GUANTANAMO BAY, Cuba (NNS) -- Staff, family, friends and distinguished guests watched as Capt. John C. Nicholson relieved Capt. David Jones as commanding officer of U.S. Naval Hospital Guantanamo Bay and Joint Medical Group Joint Task Force Guantanamo, during a ceremony held at Campos Circle, June 29.
Approximately 100 guests attended the time-honored Navy tradition, presided over by Rear Adm. Anne Swap, commander, Navy Medicine East.
Swap praised Jones' leadership and outstanding performance and reinforced that he was leaving a proud legacy and a strong foundation for the continued success of pride, professionalism and commitment for U.S. Naval Hospital Guantanamo Bay.
"Capt. Jones, congratulations on your successful command tour and well done," Swap said.
Swap presented Jones with the Legion of Merit on behalf of Vice Adm. Forrest Faison, Navy surgeon general and chief, Bureau of Medicine and Surgery for outstanding services and achievements as the U.S. Naval Hospital Guantanamo Bay commanding officer.
Rear Adm. Edward Cashman, commander, Joint Task Force Guantanamo, echoed the outstanding contributions by Jones.
"You were consistently able to lead both your teams through a complex web of command relationships and requirements, and keep them focused on what was important: to provide the best possible care and treatment," said Cashman.
During Jones' two-year tour, U.S. Naval Hospital Guantanamo Bay achieved and sustained the highest individual medical readiness of all medical treatment facilities in Navy Medicine East - a region that spans the eastern hemisphere. This ensured that more than 96 percent of active duty staff on the island were healthy, ready, and on the job. Underscoring the delivery of outstanding, safe, quality care, Capt. Jones and his team attained four major accreditations and certifications including the Joint Commission re-accreditation; National Committee for Quality Assurance (NCQA) Level III recognition for all Medical Home Port teams - the highest designation possible; the Navy Surgeon General's Blue H award for health promotions; and re-certification with the Armed Forces Blood Program.
"Let me start with my sincerest thanks to the dedicated military, civilian, contractors and foreign nationals from Naval Hospital and Joint Medical Group active and reserve components for making this the best job I've ever had," Jones said. "It has been my honor and privilege to serve with you."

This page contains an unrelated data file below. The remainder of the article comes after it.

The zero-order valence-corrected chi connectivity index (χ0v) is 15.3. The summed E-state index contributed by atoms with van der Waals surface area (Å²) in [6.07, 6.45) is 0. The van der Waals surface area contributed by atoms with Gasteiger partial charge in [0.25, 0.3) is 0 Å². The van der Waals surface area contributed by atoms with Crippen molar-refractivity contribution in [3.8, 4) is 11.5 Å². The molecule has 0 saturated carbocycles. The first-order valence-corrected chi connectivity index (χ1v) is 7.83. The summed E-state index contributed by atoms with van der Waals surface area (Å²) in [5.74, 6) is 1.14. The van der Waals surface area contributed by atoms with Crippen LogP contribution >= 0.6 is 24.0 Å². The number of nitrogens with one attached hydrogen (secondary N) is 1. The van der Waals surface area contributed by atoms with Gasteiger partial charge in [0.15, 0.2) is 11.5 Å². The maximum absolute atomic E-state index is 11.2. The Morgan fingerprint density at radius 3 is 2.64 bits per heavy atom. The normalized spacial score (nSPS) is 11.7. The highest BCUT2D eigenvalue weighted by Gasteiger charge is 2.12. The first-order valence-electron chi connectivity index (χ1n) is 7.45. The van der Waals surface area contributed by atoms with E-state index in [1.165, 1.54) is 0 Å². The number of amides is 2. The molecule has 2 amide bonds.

Before releasing his authority to Nicholson, Jones officially recognized Hospital Corpsman 3rd Class Conchetta Dixon, Hospitalman Erica Barnes and Hospitalman Suriel Cruz by announcing they were selected for meritorious advancement. As they stood, Jones invited the crowd to join him in congratulating the trio by applause.
Nicholson, a Medical Corps officer, U.S. Naval Hospital Guantanamo Bay and Joint Medical Group Joint Task Guantanamo's newest commanding officer, most recently served as executive officer of U.S. Naval Hospital Guam.
"To the crews of Naval Hospital and Joint Medical Group, I am honored and humbled to be your new skipper. I look forward to serving you and working alongside with you as we meet head on the many requirements and challenges of our missions," he said.
Swap and Cashman both expressed their utmost confidence in Nicholson's abilities to build on the proud legacy set by Jones.
U.S. Naval Hospital Guantanamo Bay embraces providing world-class care by maintaining a reputation for sustaining one of the highest patient satisfaction rates of any military treatment facility in the Navy. The patient population of approximately 5,500 includes contractors, detainees, foreign nationals, government civilian employees, migrants, military and special category residents.
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